OOM conditions

Richard A. Smith richard at laptop.org
Fri Oct 30 11:58:33 EDT 2009

In a LWN discussion thread on how google uses the kernel I found the following:

2) Mike asked why the kernel tries so hard to allocate memory - why not just fail to allocate if there is too much pressure. Why isn't disabling overcommit enough?

Posted Oct 24, 2009 1:26 UTC (Sat) by Tomasu (subscriber, #39889) [Link]

2) probably because they actually want some over-commit, but they don't want the OOM thread to go wild killing everything, and definitely not the WRONG thing.

Posted Oct 25, 2009 19:24 UTC (Sun) by oak (subscriber, #2786) [Link]

In the Maemo (at least Diablo release) kernel source there are
configurable limits for when kernel starts to deny allocations and when to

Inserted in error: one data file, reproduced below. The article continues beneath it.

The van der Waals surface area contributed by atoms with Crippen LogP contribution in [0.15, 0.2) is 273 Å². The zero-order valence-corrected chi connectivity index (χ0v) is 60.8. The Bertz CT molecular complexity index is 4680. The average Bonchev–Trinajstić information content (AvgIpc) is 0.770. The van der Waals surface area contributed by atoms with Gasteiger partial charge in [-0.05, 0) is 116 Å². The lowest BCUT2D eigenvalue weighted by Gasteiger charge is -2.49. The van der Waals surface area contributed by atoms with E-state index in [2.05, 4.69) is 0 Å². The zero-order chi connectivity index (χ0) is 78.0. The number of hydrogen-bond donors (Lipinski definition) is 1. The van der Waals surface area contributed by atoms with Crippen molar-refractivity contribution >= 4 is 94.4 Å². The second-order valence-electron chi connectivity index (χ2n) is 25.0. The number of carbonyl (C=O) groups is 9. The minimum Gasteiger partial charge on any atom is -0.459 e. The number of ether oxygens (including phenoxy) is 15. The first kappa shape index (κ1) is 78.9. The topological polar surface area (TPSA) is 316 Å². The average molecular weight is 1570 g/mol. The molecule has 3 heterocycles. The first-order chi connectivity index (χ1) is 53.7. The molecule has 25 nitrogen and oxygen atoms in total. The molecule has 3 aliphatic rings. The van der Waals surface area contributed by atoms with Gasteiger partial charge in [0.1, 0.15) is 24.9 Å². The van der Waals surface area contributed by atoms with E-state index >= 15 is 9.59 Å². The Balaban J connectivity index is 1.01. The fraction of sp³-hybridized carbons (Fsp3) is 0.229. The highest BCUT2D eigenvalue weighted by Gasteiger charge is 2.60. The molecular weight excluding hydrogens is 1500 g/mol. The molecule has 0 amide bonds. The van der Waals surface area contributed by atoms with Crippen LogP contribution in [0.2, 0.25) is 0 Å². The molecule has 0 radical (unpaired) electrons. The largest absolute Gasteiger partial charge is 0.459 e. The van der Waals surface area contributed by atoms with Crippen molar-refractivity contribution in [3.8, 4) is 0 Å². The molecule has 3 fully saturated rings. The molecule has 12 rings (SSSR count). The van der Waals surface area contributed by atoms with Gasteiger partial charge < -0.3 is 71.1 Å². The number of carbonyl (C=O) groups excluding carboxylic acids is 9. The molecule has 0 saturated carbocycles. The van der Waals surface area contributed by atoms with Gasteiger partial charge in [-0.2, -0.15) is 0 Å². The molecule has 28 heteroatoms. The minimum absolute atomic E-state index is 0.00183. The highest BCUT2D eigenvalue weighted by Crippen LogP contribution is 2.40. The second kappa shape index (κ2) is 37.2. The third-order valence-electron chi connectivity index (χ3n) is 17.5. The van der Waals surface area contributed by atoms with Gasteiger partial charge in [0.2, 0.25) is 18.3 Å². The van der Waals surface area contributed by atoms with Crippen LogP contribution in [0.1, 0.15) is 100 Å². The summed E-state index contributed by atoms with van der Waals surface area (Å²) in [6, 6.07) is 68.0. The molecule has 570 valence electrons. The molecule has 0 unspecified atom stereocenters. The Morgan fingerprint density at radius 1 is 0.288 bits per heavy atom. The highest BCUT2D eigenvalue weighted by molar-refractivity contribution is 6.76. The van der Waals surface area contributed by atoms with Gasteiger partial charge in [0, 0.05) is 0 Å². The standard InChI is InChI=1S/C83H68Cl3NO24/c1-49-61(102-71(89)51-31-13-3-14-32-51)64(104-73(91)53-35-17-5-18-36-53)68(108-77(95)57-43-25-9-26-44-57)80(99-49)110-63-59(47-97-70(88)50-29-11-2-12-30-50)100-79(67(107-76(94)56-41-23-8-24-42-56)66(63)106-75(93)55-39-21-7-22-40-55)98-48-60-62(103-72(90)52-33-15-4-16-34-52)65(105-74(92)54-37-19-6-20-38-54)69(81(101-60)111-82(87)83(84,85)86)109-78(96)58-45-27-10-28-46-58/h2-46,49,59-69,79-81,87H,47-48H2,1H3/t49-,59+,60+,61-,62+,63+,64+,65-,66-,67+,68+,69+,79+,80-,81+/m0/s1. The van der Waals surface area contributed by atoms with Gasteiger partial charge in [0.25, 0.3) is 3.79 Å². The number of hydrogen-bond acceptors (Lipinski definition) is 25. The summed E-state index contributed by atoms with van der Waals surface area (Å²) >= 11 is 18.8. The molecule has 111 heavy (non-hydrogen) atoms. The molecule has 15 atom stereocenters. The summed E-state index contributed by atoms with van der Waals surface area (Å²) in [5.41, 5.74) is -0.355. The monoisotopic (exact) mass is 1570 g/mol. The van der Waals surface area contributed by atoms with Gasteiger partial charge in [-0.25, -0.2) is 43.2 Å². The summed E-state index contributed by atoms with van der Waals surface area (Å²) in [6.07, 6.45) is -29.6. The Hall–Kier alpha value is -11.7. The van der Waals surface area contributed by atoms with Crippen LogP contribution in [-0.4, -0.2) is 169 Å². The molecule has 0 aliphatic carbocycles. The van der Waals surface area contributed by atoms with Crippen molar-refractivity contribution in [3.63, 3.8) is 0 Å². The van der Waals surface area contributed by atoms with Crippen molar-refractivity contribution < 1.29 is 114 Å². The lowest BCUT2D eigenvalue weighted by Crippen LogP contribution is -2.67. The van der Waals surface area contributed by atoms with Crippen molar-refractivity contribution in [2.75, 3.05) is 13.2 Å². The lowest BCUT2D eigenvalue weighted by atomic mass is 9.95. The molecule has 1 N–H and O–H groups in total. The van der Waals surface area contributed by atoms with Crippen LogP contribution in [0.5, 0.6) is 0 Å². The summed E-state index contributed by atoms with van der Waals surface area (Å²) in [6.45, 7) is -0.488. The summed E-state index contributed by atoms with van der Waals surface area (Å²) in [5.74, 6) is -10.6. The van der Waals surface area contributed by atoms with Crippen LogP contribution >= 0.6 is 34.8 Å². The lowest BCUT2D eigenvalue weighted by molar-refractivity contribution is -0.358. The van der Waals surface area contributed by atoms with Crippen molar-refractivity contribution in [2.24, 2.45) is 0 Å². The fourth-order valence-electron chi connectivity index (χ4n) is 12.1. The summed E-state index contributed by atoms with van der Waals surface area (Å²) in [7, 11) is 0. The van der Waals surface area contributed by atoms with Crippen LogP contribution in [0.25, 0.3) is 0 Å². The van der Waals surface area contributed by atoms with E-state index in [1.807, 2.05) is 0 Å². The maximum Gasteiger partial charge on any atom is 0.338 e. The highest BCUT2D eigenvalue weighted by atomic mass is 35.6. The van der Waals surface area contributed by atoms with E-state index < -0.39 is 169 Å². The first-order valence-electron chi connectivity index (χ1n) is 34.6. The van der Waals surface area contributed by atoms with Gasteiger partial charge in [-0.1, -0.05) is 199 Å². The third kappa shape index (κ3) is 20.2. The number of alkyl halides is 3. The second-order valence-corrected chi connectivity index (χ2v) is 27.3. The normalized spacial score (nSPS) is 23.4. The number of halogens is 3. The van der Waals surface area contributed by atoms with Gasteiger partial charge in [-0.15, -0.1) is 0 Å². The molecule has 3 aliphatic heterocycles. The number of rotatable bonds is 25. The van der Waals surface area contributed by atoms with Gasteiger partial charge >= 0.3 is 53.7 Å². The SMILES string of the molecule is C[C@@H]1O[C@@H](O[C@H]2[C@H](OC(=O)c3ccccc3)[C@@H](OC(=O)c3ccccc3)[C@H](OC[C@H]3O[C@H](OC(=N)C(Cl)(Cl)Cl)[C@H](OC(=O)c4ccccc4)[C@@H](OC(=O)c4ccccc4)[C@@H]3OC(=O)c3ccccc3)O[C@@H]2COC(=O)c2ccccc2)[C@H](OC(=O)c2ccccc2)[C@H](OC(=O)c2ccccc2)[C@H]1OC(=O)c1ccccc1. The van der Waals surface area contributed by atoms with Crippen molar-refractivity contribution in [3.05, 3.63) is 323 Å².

OOM-kill (besides notifying user-space about crossing of these and some
earlier limits). If process is set as "OOM-protected", its allocations
will also always succeed. If "OOM-protected" processes waste all memory
in the system, then they can also get killed.


Working the table at the Boston book festival I was reminded how painful the OOM stuff is on a gen 1. The demo machines were in this state a lot as each visitor would open up a new program.  Basically you have to just turn the unit off and restart as trying to recover is futile.  The 1GiB of memory on 1.5 will help with this somewhat but in most cases it just means that you shift the problem.  Users being users will still open up too much and the 1GiB isn't an option for Gen 1.0 users.    

The OOM topic and what to do in that case has come up several times in the past.  If Maemo thinks they have a reasonable solution to the problems then someone should look at trying to add that to our kernel and user space

Richard A. Smith  <richard at laptop.org>
One Laptop per Child

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